Front Page Titles (by Subject) TO HENRY DEARBORN. 1 mad. mss. - The Writings, vol. 8 (1808-1819)
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TO HENRY DEARBORN. 1 mad. mss. - James Madison, The Writings, vol. 8 (1808-1819) 
The Writings of James Madison, comprising his Public Papers and his Private Correspondence, including his numerous letters and documents now for the first time printed, ed. Gaillard Hunt (New York: G.P. Putnam’s Sons, 1900). Vol. 8.
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TO HENRY DEARBORN.1mad. mss.
Washington, Aug. 9th 1812.
The last of your favors which I have to acknowledge is that of the 3d Ult: from Boston. I am glad to find that you are again at Albany; where your presence will aid much in doing all that can be done for the reputation of the campaign. The lapse of time and the unproductiveness of the laws contemplating a regular force, and volunteers for an entire year & under federal commissions, compel us to moderate some of our expectations. It was much to have been desired that simultaneous invasions of Canada at several points, particularly in relation to Malden and Montreal, might have secured the great object of bringing all Upper Canada, and the channels communicating with the Indians, under our command; with ulterior prospects towards Quebec flattering to our arms. This systematic operation having been frustrated, it only remains to pursue the course that will diminish the disappointment as much as possible. Hull,1 as you will have learnt, is preparing a force for the attack of Malden; and that he may descend towards Niagara, with greater effect and be the more secure agst Indian dangers, a reinforcement of 1,500 men is ordered which will be promptly supplied by the overflowing zeal of the detached militia of Ohio & Kentucky. We hope that your arrangements with Govr. Tomkins will have provided an effective co-operation for subduing the hostile force opposite ours at Niagara; and preparing the way for taking possession of the Country at the other extremity of Lake Ontario. In these events we shall have in our hand not only all the most valuable parts of the Upper province, but the important command of the Lakes. It appears that Hull was making an effort to overpower the British force on Lake Erie, his success in which will be critically useful in several respects.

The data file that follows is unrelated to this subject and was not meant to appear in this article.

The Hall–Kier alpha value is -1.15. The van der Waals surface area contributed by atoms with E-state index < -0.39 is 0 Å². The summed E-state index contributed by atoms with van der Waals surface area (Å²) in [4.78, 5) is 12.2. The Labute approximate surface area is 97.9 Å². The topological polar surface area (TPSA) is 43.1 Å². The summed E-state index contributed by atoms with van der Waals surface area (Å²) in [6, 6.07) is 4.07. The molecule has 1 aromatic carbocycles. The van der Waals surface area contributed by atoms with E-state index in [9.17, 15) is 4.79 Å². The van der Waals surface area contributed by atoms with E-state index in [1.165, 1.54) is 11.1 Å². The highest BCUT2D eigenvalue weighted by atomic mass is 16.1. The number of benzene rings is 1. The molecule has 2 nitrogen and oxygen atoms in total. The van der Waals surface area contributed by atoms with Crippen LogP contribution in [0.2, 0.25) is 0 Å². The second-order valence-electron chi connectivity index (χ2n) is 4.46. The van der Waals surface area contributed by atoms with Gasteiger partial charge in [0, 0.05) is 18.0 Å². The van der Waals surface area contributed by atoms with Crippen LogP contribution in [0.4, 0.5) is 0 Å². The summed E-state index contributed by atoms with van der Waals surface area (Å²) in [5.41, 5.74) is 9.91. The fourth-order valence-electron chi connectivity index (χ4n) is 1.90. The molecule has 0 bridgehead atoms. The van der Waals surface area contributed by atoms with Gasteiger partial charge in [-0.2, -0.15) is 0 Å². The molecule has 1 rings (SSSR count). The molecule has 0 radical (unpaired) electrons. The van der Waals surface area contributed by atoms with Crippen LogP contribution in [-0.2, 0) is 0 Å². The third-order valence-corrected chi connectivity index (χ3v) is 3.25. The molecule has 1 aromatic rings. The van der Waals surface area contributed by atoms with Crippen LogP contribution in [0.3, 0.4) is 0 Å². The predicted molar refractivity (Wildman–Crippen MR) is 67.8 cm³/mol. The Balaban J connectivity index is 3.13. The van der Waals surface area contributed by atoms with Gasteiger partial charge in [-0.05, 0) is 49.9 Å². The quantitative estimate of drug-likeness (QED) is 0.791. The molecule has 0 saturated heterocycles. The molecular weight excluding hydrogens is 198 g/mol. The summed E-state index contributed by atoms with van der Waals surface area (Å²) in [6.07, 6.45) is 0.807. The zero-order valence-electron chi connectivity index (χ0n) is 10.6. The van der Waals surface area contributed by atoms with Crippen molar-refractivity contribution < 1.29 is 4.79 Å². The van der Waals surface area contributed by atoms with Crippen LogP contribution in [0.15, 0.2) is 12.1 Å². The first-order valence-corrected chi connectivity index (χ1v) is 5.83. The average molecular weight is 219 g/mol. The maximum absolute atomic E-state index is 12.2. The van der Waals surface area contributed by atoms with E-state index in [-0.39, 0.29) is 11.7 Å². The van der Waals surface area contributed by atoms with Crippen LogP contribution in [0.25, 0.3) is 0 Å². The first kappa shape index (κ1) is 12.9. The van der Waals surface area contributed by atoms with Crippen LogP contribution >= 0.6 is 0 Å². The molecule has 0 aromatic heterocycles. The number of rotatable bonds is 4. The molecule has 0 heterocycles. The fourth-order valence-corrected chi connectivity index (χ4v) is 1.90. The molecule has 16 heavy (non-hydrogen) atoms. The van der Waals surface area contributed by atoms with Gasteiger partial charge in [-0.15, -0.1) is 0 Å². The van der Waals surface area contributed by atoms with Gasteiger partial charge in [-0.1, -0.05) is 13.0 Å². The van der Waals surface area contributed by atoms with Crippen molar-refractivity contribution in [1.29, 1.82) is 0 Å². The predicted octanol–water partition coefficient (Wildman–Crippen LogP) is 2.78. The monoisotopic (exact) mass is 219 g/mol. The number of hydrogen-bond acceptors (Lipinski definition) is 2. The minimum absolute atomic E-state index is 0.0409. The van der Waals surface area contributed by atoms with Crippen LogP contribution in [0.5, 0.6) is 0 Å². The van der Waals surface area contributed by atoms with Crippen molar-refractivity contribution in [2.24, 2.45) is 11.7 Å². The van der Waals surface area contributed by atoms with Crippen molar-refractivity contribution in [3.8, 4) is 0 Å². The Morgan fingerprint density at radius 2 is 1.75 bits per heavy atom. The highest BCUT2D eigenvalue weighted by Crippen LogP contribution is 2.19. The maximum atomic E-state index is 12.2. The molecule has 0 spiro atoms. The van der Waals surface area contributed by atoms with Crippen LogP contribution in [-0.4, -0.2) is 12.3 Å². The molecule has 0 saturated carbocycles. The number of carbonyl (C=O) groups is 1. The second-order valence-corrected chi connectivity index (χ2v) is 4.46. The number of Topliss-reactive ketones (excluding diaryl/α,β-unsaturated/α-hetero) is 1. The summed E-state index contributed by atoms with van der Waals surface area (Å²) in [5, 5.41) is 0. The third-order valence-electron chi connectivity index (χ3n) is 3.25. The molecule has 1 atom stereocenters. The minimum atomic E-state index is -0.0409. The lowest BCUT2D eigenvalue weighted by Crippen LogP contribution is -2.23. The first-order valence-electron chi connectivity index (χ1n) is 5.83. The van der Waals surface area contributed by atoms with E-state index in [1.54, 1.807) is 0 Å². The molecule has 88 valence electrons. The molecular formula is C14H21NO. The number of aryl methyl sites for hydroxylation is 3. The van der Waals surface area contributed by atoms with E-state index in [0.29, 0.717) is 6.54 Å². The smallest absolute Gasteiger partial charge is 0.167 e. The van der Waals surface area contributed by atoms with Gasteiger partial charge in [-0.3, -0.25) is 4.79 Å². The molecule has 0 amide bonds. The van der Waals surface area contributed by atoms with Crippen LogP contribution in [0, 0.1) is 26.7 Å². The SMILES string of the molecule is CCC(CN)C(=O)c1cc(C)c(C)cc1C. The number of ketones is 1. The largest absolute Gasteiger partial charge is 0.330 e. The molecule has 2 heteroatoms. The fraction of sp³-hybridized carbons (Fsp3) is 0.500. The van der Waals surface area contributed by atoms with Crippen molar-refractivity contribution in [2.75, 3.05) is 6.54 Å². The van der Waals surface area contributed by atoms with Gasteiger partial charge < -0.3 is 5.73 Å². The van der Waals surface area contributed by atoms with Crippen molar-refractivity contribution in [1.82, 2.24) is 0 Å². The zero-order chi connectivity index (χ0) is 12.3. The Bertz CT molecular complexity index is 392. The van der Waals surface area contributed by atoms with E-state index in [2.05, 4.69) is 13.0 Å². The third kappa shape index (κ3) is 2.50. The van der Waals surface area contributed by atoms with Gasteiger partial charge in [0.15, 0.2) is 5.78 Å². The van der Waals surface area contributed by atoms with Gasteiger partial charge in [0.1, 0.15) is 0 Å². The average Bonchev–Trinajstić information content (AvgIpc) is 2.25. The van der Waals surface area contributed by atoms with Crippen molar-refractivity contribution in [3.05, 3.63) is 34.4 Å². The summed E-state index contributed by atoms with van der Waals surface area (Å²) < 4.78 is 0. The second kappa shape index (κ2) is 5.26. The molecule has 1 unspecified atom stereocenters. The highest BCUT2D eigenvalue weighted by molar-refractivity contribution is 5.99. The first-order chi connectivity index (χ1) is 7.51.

In addition to these measures, it is essential, notwithstanding the advance of the season, and the difficulties thrown in our way, that the expedition agst Montreal should be forwarded by all the means in your power. The number of regulars that can be procured for it cannot even yet be ascertained; but it is sufficiently ascertained that an extensive auxiliary force will be wanted; and it is nearly as certain that this will not be furnished by the Volunteer Act of Feby unless a sudden ardor overcoming the objections to it, should be inspired by the vicinity of the object and the previous conquests. The last resource therefore on which we are to depend, is that portion of the detached & other Militia which may be within reach, will comply with the call, and voluntarily unite with their officers in rejecting geographical limits to their patriotism. To this resource I hope you will turn your full attention, with a view to the immediate steps proper to be taken to enable it to supply the deficit of regulars & volunteers; with respect to the latter of which as far as they are within a practicable distance, the number known here to be in readiness is very inconsiderable. From the Vermont & New Hampshire Militia favorable expectations are indulged, the State authorities being well disposed to promote the service. As to Massts & Connecticut, even, notwithstanding the obstructions created by the Govrs it is not yet decided that the spirit of some of the detached & other corps may not give effect to your requisitions. Should an adequate force be attainable from the whole or part of the sources referred to, you will be the best judge how far a demonstration towards Quebec will be proper in aid of the measures agst. Montreal, which if we can take by means of any sort we shall find the means of holding. Shd. it be found impracticable to take it this campaign, will it be possible to occupy any other post that will cut off the intercourse with the Indians thro’ the Ottowas river?
You will have noticed the arrival of a Dispatch vessel from the B. Govt.. Nothing is disclosed from that quarter that ought in the slightest degree to slacken our military exertions.
The Secy. of State is on a visit to his farm where he will leave his family. On his return, which will take place in a few days, I propose a like respite. I find myself much worn down, and in need of an antidote to the accumulating bile of which I am sensible; and which I have never escaped in August on tide water.
[1 ]He had been appointed Senior Major-General in the army, January 27, and assigned to the command of the northern department.
[1 ]William Hull, appointed to command the northwestern army, surrendered on August 16.